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When sex hurts: Avoid, endure or try something different?
Örebro University, School of Law, Psychology and Social Work. (CHAMP)ORCID iD: 0000-0001-8350-1836
Örebro University, School of Law, Psychology and Social Work. (CHAMP)
Örebro University, School of Law, Psychology and Social Work. (CHAMP)
Psykologiska institutionen, Mittuniversitetet i Östersund, Sweden.
2016 (English)In: IASR 42nd annual meeting, 2016Conference paper, Poster (with or without abstract) (Refereed)
Abstract [en]

Rationale/Background: Recurring vulvovaginal pain is a common problem among women, affecting between 8-30 % of women in reproductive age.  In addition to evident negative effects regarding sexual activities, -function and -satisfaction, vulvovaginal pain also has an impact on the individual’s daily life as well as overall quality of life. Despite these extensive consequences little is known about how women with vulvovaginal pain actually cope with sexual activities and the subsequent pain.

Research Questions: The study aims to explore how women with vulvovaginal pain cope with sexual activities that has an impact on their pain, and whether certain ways to cope are more or less adaptive in regards to a spectrum of psychosexual aspects.

Methods: The study is based on a student sample of women between 18 and 35 years old with recurring vulvovaginal pain (N=289). The CHAMP Sexual Pain Coping Scale (CSPCS) was created to measure coping behaviors among women with vulvovaginal pain. The scale was based on previous qualitative research where three apparent patterns of coping strategies has emerged; avoidance-, endurance- and alternative coping. Based on how the women responded to the avoidance- and endurance subscales of the CSPCS, cluster analysis resulted in four distinct groups of women with different profiles of coping. The coping subgroups were then compared in regards to several psychosexual factors.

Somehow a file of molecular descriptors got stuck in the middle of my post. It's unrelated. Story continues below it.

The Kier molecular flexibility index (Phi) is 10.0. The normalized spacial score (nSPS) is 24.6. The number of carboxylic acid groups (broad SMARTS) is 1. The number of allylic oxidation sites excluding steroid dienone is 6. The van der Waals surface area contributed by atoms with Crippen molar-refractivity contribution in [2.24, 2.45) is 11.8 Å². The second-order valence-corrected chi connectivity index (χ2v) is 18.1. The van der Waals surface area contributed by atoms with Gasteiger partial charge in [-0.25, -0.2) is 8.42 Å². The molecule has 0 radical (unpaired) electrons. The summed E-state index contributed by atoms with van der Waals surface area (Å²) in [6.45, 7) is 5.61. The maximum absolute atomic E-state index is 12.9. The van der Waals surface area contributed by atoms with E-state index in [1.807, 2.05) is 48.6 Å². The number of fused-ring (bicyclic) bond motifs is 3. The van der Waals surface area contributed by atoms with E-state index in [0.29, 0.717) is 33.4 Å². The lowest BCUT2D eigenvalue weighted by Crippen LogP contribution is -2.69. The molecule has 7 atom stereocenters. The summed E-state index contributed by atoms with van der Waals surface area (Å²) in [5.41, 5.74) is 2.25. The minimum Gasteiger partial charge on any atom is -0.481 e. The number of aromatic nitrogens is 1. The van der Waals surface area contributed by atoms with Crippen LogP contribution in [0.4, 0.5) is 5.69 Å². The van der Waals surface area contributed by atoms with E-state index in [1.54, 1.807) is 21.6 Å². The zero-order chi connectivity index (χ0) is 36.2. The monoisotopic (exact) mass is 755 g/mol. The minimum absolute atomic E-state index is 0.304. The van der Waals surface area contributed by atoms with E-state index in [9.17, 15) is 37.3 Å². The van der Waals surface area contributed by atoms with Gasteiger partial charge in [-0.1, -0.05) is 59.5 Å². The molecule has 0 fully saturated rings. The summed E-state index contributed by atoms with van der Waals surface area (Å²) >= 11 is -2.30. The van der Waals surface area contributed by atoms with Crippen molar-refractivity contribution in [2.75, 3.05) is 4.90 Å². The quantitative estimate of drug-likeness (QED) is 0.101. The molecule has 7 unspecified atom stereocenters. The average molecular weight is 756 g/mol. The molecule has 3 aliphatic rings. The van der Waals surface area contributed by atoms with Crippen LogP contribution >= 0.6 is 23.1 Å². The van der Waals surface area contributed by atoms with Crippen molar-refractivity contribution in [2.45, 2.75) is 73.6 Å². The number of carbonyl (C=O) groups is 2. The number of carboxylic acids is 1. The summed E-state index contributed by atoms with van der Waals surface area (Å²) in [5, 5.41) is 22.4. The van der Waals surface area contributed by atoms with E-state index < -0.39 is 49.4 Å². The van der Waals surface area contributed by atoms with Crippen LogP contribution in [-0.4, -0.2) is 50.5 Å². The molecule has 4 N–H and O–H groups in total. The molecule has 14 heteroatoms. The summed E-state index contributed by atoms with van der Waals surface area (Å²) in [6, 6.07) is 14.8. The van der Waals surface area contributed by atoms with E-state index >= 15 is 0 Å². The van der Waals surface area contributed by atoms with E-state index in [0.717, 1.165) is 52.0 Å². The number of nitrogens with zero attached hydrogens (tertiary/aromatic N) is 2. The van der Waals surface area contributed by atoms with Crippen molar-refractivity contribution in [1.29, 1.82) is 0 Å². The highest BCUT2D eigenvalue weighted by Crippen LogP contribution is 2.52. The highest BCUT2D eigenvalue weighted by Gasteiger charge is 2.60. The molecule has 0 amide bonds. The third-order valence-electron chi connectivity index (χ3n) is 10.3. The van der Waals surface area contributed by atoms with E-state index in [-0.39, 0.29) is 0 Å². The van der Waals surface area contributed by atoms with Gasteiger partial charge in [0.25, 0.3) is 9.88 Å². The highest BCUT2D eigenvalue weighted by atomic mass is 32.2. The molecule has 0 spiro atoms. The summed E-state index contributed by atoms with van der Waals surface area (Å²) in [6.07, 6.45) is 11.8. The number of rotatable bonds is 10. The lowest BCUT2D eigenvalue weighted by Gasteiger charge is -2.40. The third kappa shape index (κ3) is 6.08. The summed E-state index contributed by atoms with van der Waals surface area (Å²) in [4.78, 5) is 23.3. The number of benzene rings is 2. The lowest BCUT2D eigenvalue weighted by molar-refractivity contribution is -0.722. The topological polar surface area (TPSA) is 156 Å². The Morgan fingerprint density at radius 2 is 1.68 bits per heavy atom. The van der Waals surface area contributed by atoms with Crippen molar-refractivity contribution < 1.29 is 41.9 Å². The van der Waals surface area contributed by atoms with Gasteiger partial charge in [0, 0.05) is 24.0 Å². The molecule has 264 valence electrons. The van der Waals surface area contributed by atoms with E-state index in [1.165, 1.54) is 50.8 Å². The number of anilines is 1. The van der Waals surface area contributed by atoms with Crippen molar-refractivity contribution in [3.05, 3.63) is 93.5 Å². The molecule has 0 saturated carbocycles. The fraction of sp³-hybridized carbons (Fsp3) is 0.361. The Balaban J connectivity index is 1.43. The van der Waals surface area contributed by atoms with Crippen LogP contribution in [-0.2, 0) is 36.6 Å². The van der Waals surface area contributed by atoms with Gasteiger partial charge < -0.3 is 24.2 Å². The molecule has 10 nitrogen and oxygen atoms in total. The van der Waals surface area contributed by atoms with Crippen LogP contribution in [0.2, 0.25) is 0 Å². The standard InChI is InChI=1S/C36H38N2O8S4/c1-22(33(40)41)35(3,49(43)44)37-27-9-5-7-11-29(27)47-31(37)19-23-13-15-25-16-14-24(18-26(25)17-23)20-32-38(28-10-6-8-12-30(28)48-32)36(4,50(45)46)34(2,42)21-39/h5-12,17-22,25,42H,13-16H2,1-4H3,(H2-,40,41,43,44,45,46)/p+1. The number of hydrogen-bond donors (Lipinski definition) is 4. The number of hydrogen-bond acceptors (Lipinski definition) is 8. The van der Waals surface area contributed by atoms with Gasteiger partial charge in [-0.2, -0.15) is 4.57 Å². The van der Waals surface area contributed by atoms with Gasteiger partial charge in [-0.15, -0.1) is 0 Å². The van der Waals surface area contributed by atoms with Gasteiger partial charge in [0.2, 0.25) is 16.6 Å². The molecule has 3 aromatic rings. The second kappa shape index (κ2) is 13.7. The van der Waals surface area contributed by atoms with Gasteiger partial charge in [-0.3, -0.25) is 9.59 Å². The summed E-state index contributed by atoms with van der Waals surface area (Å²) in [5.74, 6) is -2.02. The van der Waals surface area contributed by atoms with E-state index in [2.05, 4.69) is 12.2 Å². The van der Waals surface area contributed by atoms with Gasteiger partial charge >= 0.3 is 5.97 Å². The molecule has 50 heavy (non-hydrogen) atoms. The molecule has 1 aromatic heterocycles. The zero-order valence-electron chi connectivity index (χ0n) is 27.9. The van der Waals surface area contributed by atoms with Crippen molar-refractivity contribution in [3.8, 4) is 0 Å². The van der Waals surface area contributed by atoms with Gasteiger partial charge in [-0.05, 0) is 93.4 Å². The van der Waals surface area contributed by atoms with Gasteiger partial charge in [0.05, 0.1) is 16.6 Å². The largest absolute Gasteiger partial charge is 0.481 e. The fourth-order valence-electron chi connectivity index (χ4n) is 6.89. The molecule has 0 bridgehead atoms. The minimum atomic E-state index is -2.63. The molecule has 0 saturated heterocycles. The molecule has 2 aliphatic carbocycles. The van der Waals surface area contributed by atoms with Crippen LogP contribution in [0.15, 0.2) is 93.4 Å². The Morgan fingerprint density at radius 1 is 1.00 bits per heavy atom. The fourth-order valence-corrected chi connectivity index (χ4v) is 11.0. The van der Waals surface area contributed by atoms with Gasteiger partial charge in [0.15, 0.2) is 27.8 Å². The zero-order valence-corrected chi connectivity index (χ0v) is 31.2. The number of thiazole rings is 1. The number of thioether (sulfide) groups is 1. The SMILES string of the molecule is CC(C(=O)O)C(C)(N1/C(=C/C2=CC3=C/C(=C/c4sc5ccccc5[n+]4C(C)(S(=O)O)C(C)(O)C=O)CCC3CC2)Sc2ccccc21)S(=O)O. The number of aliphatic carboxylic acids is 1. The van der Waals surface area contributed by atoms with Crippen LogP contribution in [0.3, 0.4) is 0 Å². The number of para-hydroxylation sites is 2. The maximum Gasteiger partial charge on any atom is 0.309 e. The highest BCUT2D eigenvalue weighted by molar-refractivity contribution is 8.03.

Results: The results showed that women suffering from vulvovaginal pain cope with sexual activities and the subsequent pain in different ways. Women who showed a pattern of high avoidance and endurance coping strategies reported significantly higher levels of pain, lower sexual function, less sexual satisfaction and lower quality of life. In contrast, women who reported low levels of avoidance and endurance coping strategies showed significantly lower levels of pain, higher sexual function, as well as a higher satisfaction with their sex life and life in general.

Conclusions: The results of the study further manifests findings from earlier research while also making an important attribution in quantifying coping strategies in relation to vulvovaginal pain. Causal conclusions can not be drawn since the study is based on cross-sectional data. Hence, there is no knowledge to whether the coping strategy is a result of the individual’s current pain level or if the coping has an effect on the pain and associated psychosexual aspects. However, the study clearly reveals a strong association between vulvovaginal pain and how women cope with sexual activities. Future knowledge about this relationship will provide important theoretical and clinical implications regarding the development of the pain as well as potential clinical interventions.

Place, publisher, year, edition, pages
2016.
Keyword [en]
Vulvovaginal pain, Coping, Psychosexual factors, Quality of life
National Category
Psychology
Research subject
Psychology
Identifiers
URN: urn:nbn:se:oru:diva-54718OAI: oai:DiVA.org:oru-54718DiVA: diva2:1065793
Conference
IASR 42nd annual meeting, Malmö, Sweden, June 26-29, 2016
Available from: 2017-01-16 Created: 2017-01-16 Last updated: 2017-10-18Bibliographically approved

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